CT Head - Contrast
What is CT Head - Contrast?
CT Head-Contrast is a diagnostic imaging test that combines a Computed Tomography scan with a special dye injected into the blood vessels. This dye helps light up the parts of the brain that need to be examined. During a CT Head-Contrast, the X-ray beam moves in a circle around the head, allowing many different views of the brain. It produces images of the brain and helps detect brain cancer, some primary brain tumors, and brain abscesses.
The dye used in the contrast material can cause allergic reactions or kidney damage in some patients. Repeated exposure to these scans can increase your risk of cancer. A radiologist will interpret the results, and you may have to consult your doctor for further treatment.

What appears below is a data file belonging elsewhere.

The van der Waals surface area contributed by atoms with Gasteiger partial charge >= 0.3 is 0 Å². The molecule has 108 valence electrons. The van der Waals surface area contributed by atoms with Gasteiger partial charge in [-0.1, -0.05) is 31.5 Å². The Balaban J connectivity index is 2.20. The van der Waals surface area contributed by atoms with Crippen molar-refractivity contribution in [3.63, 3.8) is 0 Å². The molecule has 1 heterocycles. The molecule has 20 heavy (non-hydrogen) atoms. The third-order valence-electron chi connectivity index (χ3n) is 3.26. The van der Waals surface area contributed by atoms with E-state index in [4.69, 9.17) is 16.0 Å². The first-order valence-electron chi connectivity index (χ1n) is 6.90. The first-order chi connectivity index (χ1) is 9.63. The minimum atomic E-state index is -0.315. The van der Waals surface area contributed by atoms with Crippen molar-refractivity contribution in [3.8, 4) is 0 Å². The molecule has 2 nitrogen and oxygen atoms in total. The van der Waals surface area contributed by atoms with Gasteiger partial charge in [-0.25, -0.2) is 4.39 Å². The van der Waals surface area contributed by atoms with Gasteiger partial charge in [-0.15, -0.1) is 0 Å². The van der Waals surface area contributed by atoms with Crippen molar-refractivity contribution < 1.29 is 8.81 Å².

Why is CT Head - Contrast done?
- • To detect the fracture of the skull or damage to the brain due to trauma • To detect any internal bleeding in the brain • To determine the risk of stroke or location of blockage in blood flow causing a stroke • To detect the presence of diseases like hydrocephalus • To detect the inflammation of the meninges (covering of the brain and spine) • To detect the presence of tumors (abnormal growths) and guide treatment procedures for it • To guide fine needle biopsy procedures